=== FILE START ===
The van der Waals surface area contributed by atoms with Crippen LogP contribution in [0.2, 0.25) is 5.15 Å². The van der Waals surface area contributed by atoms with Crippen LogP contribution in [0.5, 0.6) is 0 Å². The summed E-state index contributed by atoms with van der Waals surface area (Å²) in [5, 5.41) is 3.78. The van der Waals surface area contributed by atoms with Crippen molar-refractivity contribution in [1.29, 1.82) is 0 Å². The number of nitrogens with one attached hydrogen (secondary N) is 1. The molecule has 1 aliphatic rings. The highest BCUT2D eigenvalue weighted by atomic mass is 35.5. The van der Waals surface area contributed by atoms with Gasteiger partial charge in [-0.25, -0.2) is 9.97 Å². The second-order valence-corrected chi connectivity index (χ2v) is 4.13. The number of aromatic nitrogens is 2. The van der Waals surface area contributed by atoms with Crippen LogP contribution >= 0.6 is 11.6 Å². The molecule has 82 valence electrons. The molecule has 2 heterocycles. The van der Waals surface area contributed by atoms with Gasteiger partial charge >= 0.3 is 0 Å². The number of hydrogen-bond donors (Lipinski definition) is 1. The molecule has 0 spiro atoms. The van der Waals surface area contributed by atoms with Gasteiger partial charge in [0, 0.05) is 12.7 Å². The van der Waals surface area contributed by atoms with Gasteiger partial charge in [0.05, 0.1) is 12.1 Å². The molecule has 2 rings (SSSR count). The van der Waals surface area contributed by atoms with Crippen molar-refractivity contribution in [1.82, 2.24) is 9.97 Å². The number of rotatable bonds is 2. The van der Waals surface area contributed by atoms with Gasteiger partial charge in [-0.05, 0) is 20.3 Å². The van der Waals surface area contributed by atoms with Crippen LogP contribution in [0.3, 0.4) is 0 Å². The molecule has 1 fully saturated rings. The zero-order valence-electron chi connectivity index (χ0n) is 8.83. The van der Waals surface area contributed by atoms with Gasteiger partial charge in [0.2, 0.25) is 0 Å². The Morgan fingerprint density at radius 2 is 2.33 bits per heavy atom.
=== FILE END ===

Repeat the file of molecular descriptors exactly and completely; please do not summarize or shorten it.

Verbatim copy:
The van der Waals surface area contributed by atoms with Crippen LogP contribution in [0.2, 0.25) is 5.15 Å². The van der Waals surface area contributed by atoms with Crippen LogP contribution in [0.5, 0.6) is 0 Å². The summed E-state index contributed by atoms with van der Waals surface area (Å²) in [5, 5.41) is 3.78. The van der Waals surface area contributed by atoms with Crippen molar-refractivity contribution in [1.29, 1.82) is 0 Å². The number of nitrogens with one attached hydrogen (secondary N) is 1. The molecule has 1 aliphatic rings. The highest BCUT2D eigenvalue weighted by atomic mass is 35.5. The van der Waals surface area contributed by atoms with Gasteiger partial charge in [-0.25, -0.2) is 9.97 Å². The second-order valence-corrected chi connectivity index (χ2v) is 4.13. The number of aromatic nitrogens is 2. The van der Waals surface area contributed by atoms with Crippen LogP contribution >= 0.6 is 11.6 Å². The molecule has 82 valence electrons. The molecule has 2 heterocycles. The van der Waals surface area contributed by atoms with Gasteiger partial charge >= 0.3 is 0 Å². The number of hydrogen-bond donors (Lipinski definition) is 1. The molecule has 0 spiro atoms. The van der Waals surface area contributed by atoms with Gasteiger partial charge in [0, 0.05) is 12.7 Å². The van der Waals surface area contributed by atoms with Gasteiger partial charge in [0.05, 0.1) is 12.1 Å². The molecule has 2 rings (SSSR count). The van der Waals surface area contributed by atoms with Crippen molar-refractivity contribution in [1.82, 2.24) is 9.97 Å². The number of rotatable bonds is 2. The van der Waals surface area contributed by atoms with Gasteiger partial charge in [-0.05, 0) is 20.3 Å². The van der Waals surface area contributed by atoms with Crippen LogP contribution in [0.3, 0.4) is 0 Å². The molecule has 1 fully saturated rings. The zero-order valence-electron chi connectivity index (χ0n) is 8.83. The van der Waals surface area contributed by atoms with Gasteiger partial charge in [0.2, 0.25) is 0 Å². The Morgan fingerprint density at radius 2 is 2.33 bits per heavy atom.